Now there’s my final concern about using it to access my personal computer:

    Sefety! The way I see it, when I open a host/server, the software contacts a master server on teamviewer side, so that they generate an ID, and keep track of it. That’s the way they bypass IP entering on client connections.

    On their site, they state that the connections are encrypted with a certificate (256bit) and it’s secure, bla bla bla, even they have no access to the data that passes around. Great.

    But what about it practice? Without any marketing stuff … is it really safe?


    • olorinsledge says:


      For Teamviewer to work it requires a third party which is outside of a firewall. So the “support” side’s Teamviewer connects to this third party, as does the “receiving support” sides Teamviewer. The third party server then handles the connection between the two instances of Teamviewer. This third party server is managed by Teamviewer.

      This means we need to trust Teamviewers servers to be doing the right thing. Steve Gibson, from GRC, states you should TNO (Trust No One) if you want 100% security. So yes, if security is a big concern, you should use this product aware of the potential security issue.

      I do believe that Teamviewer used to allow you to puchase a license to run your “third party” server to act as the routing server. In this scenario, it is 100% secure because it is all being routed through your own server. That said, I don’t know if they still offer it and it obviously costs money.

  21. david says:

    I got the message “This site is running Teamviewer” and I have never touched this software! I’m somewhat worried. How did it get there?

  22. Gerry says:

    I’m trying to delete the TeamViewQS file and it won’t let me. Says program is being used. As far as I know I am not using it…is there a risk that hackers could use this program while scanning open ports get into my pc..have been having a lot of pc issues lately..

  23. Sam says:

    Thank you for the clarification. I’ve been pulling my hair for about fifteen minutes after reading this blog and the product documentation. I was trying to figure out how in the world entering an ID/password gets you to bypass the firewall/routers on both ends. The parties connect to teamviewer’s hosted server and the teamviewer coordinates the sessions. They didn’t say a word about it. This is not a good solution for even the semi secure system. I don’t know if I want someone in Europe see my corporate remote sessions.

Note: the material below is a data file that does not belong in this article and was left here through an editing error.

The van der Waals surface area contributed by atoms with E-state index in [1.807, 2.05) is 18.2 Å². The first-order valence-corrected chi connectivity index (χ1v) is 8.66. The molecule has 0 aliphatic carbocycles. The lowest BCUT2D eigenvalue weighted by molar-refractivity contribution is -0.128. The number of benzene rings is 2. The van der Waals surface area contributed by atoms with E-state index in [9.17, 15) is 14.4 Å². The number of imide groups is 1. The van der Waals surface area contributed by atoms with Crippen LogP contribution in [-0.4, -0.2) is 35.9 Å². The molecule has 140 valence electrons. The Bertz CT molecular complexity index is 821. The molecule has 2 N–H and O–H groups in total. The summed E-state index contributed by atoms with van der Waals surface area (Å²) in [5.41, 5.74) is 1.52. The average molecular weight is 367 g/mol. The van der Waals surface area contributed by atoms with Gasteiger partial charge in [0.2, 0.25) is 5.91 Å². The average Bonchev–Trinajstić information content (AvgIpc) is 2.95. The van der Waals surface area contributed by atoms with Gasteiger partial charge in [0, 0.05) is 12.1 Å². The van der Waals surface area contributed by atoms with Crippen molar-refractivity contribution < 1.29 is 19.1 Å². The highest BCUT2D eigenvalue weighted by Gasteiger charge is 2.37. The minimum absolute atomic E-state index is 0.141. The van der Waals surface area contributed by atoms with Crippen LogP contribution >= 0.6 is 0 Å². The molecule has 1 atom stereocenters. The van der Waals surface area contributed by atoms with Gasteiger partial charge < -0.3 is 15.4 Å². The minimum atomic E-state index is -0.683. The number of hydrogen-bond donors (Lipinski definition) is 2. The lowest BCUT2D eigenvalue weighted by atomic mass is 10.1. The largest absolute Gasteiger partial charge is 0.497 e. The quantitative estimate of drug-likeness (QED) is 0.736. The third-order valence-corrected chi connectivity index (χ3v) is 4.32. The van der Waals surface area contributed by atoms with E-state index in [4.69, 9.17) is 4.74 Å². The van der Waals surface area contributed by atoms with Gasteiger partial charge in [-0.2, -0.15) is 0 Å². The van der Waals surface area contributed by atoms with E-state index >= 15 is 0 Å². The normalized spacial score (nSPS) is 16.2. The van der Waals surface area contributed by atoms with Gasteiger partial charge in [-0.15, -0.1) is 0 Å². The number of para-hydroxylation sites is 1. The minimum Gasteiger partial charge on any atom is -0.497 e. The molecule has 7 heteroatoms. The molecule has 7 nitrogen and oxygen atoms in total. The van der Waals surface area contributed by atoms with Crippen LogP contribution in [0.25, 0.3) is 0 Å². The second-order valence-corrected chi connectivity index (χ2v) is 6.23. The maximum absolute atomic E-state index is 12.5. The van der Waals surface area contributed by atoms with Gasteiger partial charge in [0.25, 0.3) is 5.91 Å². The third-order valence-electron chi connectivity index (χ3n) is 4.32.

I couldn’t figure out how in the world just entering an ID/password connects

  24. Anonymous says:

    I also have concerns about the “security” part of this product. The fact of not having full control of the teamviewer connections by allowing a man-in-the-middle is my biggest concern. Especially used in corporate environments I think this imposes a real security threat.

  25. Paul says:

    The “port 80” issue has screwed me right royally. I used to use Teamviewer on a bunch of servers, but have found that when they reboot, they grab 80, so that neither IIS not Apache can start. It looks as though you can turn this off with a registry setting, but as soon as you open the Teamviewer options, it gets reset to listen.

    Apart from being paranoid enough that I don’t want to advertise that I use Teamviewer, and also feeling taken advantage because my clients’ servers become their billboards, this makes Teamviewer pretty useless for me. If I can’t put it on any servers that use port 80 (and that includes every SBS that I manage), I may as well ot put it on anything at all.